Again, I fully understand the differences in the stages of education. However, the least the government could have done was to launch SSA and RMSA concurrently and not with a gap of over nine years after the SSA was launched. While the basic objective of the government may be to focus on those specific issues and strengthen them, in the mind of the administrators, two different silos have been created and all that they have to do is juggle the budgets and resources that are available under these two programmes.

The issue of qualifications of teachers has been discussed with me by so many administrators, the key dilemma being: is it not important to have a better qualified teacher at the early stages of education such as the lower primary school? In other words, should we not insist that all teachers must have a B.Ed. degree to ensure basic quality? Should we not add the element of how to deal with children in the age bracket of six to 10 in the B.Ed. course itself?



In 2013 the MHRD launched the Rashtriya Uchchatar Shiksha Abhiyan, directed at education beyond Class 12. There is nothing against launching such a programme to help focus on higher education to enhance enrolment and offer a lot of help to some of the states that have special status linked with their socio-economic development. Once again the issue is, all these programmes were neither thought of nor announced together. Therefore, they were almost perceived as after-thoughts and in many ways stand disconnected from one another.

At the higher education level, we have several global examples before us. Higher education in developed countries has the following key differences:

  • The responsibility of learning is primarily on the learner
  • The teacher’s role is that of a facilitator, mentor, problem-solver, coach and not that of a knowledge imparter
  • The education system is so designed that the learners are forced to independently read, refer to multiple sources and spend considerable time in the library for interpreting multiple views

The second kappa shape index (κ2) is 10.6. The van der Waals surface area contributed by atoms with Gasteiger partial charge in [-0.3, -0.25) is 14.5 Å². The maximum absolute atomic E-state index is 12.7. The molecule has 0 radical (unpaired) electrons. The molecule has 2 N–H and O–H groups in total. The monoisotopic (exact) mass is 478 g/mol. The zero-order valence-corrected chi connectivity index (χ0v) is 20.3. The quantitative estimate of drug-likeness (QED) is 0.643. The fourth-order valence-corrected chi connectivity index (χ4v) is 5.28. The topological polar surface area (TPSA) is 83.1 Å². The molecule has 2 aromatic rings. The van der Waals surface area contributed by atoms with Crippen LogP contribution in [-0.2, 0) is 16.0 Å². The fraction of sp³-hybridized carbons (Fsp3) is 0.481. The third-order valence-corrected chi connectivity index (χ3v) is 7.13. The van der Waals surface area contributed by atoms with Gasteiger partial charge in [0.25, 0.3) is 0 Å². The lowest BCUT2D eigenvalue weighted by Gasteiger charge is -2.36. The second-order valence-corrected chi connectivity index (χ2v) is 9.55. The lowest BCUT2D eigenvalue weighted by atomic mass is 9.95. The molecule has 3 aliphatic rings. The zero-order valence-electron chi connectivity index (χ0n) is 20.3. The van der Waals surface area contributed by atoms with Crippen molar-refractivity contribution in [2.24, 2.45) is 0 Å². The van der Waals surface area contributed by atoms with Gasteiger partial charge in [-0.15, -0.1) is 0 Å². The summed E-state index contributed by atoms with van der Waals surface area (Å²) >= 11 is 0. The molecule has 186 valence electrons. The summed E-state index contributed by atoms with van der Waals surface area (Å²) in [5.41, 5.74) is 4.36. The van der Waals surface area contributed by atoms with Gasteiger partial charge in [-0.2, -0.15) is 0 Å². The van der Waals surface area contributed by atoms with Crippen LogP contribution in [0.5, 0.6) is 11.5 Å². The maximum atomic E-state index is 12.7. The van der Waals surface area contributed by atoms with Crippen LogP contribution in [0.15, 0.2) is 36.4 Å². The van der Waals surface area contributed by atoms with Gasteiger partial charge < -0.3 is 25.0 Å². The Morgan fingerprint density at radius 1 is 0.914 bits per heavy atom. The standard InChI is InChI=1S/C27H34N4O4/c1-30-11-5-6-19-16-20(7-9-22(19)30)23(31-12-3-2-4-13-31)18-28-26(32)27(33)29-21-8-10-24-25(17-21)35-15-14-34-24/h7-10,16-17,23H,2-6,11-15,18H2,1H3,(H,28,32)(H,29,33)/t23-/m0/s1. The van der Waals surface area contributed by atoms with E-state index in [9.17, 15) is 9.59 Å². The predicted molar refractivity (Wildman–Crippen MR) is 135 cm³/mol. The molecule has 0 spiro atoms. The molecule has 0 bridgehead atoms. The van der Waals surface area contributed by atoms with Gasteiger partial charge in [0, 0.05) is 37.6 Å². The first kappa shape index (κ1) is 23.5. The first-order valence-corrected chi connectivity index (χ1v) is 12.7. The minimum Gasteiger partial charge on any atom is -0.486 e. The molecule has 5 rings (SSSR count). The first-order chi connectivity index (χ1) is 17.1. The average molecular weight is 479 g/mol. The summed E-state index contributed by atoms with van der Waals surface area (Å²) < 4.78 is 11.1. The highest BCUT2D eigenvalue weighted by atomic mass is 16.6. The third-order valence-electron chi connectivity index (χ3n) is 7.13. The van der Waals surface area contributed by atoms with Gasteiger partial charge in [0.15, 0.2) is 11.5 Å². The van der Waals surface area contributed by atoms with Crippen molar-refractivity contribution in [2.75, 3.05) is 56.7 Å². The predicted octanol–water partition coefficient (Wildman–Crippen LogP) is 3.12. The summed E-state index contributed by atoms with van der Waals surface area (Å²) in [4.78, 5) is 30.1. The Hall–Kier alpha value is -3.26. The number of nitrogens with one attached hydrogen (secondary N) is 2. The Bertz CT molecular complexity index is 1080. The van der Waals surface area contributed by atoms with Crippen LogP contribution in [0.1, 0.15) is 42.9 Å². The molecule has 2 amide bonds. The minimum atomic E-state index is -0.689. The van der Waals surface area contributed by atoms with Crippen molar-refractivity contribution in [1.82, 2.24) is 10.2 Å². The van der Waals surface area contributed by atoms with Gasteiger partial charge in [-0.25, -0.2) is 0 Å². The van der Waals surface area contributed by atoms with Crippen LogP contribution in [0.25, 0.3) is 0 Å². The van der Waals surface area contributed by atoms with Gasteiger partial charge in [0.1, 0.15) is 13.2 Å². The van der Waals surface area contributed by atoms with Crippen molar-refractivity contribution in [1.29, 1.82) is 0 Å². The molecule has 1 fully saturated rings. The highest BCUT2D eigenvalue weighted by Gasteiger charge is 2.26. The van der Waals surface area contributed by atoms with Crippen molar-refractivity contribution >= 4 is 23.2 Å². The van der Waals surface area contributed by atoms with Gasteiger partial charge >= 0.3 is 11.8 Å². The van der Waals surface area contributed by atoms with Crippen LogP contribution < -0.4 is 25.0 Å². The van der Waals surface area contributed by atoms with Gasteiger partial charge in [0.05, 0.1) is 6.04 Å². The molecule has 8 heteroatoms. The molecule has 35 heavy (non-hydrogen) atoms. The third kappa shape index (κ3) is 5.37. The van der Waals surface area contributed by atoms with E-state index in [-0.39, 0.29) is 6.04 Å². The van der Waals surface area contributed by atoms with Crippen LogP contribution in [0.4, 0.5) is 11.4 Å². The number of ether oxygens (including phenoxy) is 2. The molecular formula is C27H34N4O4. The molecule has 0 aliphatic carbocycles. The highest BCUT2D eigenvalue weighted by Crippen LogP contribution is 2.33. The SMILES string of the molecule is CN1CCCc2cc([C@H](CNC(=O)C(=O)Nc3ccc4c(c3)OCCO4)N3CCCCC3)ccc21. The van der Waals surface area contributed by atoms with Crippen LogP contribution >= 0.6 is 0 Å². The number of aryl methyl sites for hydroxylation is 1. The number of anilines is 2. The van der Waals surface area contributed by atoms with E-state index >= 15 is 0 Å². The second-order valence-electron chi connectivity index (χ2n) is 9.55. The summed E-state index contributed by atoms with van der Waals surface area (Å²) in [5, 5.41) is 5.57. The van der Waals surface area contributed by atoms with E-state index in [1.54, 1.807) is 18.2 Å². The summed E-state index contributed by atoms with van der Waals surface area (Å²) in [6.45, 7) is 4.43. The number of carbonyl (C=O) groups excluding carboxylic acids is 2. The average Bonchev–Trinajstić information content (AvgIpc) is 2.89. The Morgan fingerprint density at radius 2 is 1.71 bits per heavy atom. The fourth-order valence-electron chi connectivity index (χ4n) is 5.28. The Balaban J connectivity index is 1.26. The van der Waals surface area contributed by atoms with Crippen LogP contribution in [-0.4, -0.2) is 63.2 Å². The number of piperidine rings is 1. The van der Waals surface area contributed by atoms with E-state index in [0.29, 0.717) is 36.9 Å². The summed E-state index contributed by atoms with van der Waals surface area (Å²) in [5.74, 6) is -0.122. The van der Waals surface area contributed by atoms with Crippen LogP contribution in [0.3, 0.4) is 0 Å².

• Assessment is not of one kind and at one point of time. It is continuous and on multiple issues such as presenting a case, analysing a case, specific assignments and so on
  • The focus includes developing abilities, such as ability to analyse, communicate, present, listen to others’ views, work in groups and so on, in addition to developing deeper academic understanding. The overall assessment also factors in these issues.

The real challenge is how we change the culture in our higher education institutions and have faculty that, in addition to their subject matter knowledge, are well versed with the issue of ‘how adults learn’. There are many examples of faculty members who are outstanding as far as academic excellence goes but are very poor as teachers.

It is appreciable that, in a nation of 1.25 billion people with such diversity and inequity, issues are never easy to deal with. What is, therefore, needed is a long-term, comprehensive and coherent vision about our entire education system in an integrated manner, clearly identifying the linkages and viewing them in tandem and not in separate pieces. Our vision must link the current reality with the future that awaits the next generations. And this must be done keeping in mind the overall framework of our Constitution.


Dileep Ranjekar is CEO of the Azim Premji Foundation.